If you’re Rhinebeck-bound, we would love to see you at Jill Draper’s studio in Kingston on Saturday night–details here.

The Beginning of a Circle

Dear Kay,
Well, I’ve gone and done the unthinkable. I’ve joined a nonvirtual, real-life knitting group.
Helped start one, actually–it’s a group of women who go to my church. It all started a few months ago when a mother of triplets suggested that the women of our church start a listserv. Before you know it, people were setting up walking groups, talking about sex education, and generally feeling all connected and cozy. It was only a matter of time before a knitter, the effervescent Judy (who is the sort of person who makes you want to give her a sweater), pointed out the obvious fact that what this group needed was a knitting circle.
Until Judy and I got together to cook up the details of the knitting group, I didn’t know what kind of knitter Judy is: a ferocious one. It turns out that she, who lives a block away from me, has a stash that resembles a New York City yarn shop. Chenille, boucle, eyelash, superfuzz, chunkywunky, all sorted by color. The ponchos coming out of that woman’s soul! I had no idea. We talked about knitting for four hours.
The first meetup was last Friday. We added at least four new knitters to the fold, and I even had the rare opportunity to teach one of our priests, the Ultra Reverend Anne, how to cast on. It wasn’t exactly a faith-based initiative. But it was clear that Anne had SOME kind of outside help, because she had that row of stitches done faster than I could fetch a piece of coffee cake.
On Sunday morning, as I stood in line waiting for my coffee, one fellow knitter reported the trapezoidalization of her scarf–“It went from eleven stitches to nineteen just like that.” Another told me that she’d already cranked a foot of scarf, ripped it out because it had developed a mysterious buttonhole-like deal in the middle, and redid it. A third told me that she had a moment in traffic where she asked herself, “Do I have time to knit here?”
People I have seen for years suddenly speak a language that I thought was from my own little weird world. I can hardly describe how disorienting, and pleasant, it is.
What I wish is this: that everybody we know online could hang out the way this knitting group did last Friday. That social thing–to talk while knitting, to sit there and not say a word while somebody else lets fly some outrageous tale, to see someone’s face as she tells the sad story–that’s the only thing we can’t quite capture through our computers. OK, that and the ability to pass yarn via email.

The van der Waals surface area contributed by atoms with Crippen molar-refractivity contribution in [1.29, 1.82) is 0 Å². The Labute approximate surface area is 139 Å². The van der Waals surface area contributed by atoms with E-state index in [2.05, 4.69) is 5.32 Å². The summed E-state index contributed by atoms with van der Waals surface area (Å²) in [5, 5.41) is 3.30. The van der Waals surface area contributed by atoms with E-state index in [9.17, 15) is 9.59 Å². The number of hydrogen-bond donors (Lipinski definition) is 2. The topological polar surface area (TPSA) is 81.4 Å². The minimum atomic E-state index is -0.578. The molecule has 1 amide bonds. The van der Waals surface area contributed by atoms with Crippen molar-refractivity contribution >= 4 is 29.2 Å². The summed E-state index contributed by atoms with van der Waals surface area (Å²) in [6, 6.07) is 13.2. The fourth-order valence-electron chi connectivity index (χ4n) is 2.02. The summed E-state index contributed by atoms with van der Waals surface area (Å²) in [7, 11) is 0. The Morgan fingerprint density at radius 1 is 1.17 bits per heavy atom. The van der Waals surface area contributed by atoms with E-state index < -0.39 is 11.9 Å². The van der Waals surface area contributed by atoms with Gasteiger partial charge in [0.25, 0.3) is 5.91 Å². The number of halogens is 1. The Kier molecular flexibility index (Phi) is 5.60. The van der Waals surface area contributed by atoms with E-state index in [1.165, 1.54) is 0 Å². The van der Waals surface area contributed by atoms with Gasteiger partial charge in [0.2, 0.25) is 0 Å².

That said, there is in the online world of knitting plenty of room for a wacked-out obsessiveness that makes it possible to talk about, um, mattress stitch until we have thoroughly talked about it. I’m not at all sure my new knitting friends could stand it. Yet.
I guess that’s why it’s so remarkable when online friends actually do get together. I see Stephanie’s sew-up party and that houseful of women, up there in Toronto, a thousand miles away, sewing up afghans, and I’m trying to figure out what everybody looks like. (“That’s AARA!”) I see in one of the afghans my crummy log cabin square (See it? Second row, fifth square), and I just laugh and laugh. To think that a virtual world can turn into a loud, splendid afternoon in a newly painted house, well. How great is that?
PS As of this writing, the AnnCam is lying belly up on my desk, lens hideously and permanently extended, croaked out with the dire words SYSTEM ERROR on its screen. To meet the picture requirements set forth in the Mason-Dixon Knitting Rules of Composition, here are some tender memories from your trip to Nashville:
Fully caffeinated, ready to go.
You try and try, but you just can’t get away from the log cabins.
Weirdo collection of buttons stitched to Revolutionary-era paper plates.
Part of the Grundy County Parade of Shacks.




  1. I know just what you mean. I knit in a vacuum until last year when I started working at the Knit Cafe in LA. It’s great to have community, both virtual and real.

  2. Note to self: MUST KNIT A BI-POLAR LOG CABIN. Black/charcoal/depths of despair on one side of each immense block; zippity-do-dah on the other. Somehow your photos of the Tailgate Antiques Show make it seem like a downright curatorial, juried affair. In real life, it’s the Tailspin Antiques Show. A blur of whatthehellizTHAT.